Noise can also disturb your sleep. If your neighbours have loud dogs that bark throughout the night or if you live off of a busy road where traffic runs through the night, your sleep is likely to be affected.
While you can’t stop the traffic, you can overcome these interfering noises by canceling them out with white noise. White noise comes in various forms, and while you can always buy a white noise machine, you can also turn on a fan to give you the same effect.
6. Use Calming Colours
An affinity for bright colours can show off your personality, but when it comes to your bedroom, it’s best to use calming tones.
Consider changing your wall paint, bedding, and other décor to contain simple colour schemes that help you wind down for bed. Calming colour ideas include:
- Soft gray
- Icy blue
- Soft green
7. Keep It Clean
It’s easy to make the bedroom the last place to clean. Afterall, it’s your space and your company rarely sees it.
But, did you know that the clutter in your room is affecting your sleep?
Messiness and disorder leave your mind feeling anxious and make it harder to fall and stay asleep. Furthermore, it’s even harder to fall back to sleep after a bathroom break in which you run into one of the many things occupying your floor.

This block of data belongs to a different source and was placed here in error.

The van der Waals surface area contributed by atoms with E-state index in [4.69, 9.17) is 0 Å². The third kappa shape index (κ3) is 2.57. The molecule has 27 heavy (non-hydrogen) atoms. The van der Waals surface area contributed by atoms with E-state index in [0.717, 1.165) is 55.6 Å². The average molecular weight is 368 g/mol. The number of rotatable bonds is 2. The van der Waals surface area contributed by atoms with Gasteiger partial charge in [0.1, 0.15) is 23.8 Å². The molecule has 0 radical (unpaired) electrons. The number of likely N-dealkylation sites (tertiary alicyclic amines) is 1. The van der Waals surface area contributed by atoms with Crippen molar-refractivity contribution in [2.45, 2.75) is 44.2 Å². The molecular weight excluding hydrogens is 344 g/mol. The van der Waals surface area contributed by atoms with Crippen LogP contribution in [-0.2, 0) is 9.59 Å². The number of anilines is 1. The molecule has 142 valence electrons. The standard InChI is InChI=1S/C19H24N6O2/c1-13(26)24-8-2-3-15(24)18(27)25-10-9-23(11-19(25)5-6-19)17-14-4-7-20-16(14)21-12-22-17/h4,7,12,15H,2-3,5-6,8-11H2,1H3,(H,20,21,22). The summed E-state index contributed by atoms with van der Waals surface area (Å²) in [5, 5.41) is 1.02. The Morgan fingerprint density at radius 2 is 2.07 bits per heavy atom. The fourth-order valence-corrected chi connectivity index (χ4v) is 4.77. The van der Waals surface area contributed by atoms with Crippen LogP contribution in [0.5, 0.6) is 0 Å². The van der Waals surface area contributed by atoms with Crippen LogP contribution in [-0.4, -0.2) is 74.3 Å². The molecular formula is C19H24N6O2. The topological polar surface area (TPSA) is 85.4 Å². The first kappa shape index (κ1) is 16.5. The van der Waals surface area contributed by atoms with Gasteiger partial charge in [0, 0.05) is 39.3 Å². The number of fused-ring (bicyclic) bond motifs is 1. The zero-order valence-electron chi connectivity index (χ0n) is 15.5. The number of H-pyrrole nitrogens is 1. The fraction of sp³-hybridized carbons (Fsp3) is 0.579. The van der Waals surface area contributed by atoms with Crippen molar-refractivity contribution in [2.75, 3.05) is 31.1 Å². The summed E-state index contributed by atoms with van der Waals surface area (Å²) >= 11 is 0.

9. Furniture Placement
Knowing how to place the furniture in your room is important for quality sleep.
First, it’s best to face your bed away from doors and windows if possible. This will help keep out any radiant light, but will also help your brain ease into sleep without thinking about all the things happening on the other sides of those openings.
It’s also important to keep your room décor to a minimum. Only keep things you absolutely need in your room and make sure to place them strategically. For example, if there are things you need as soon as you wake up, like your glasses or a water bottle, consider placing them on a night stand within reaching distance of your bed.
Also, it’s important to keep activities not related to sleeping separate from your bed. Try to establish different areas in your room for different activities—a reading corner, a couch, a computer desk. Not mixing these items with your bed will help condition your brain into associating your bed for only sleeping. Likewise, only resort to your bed when it comes time to nod off.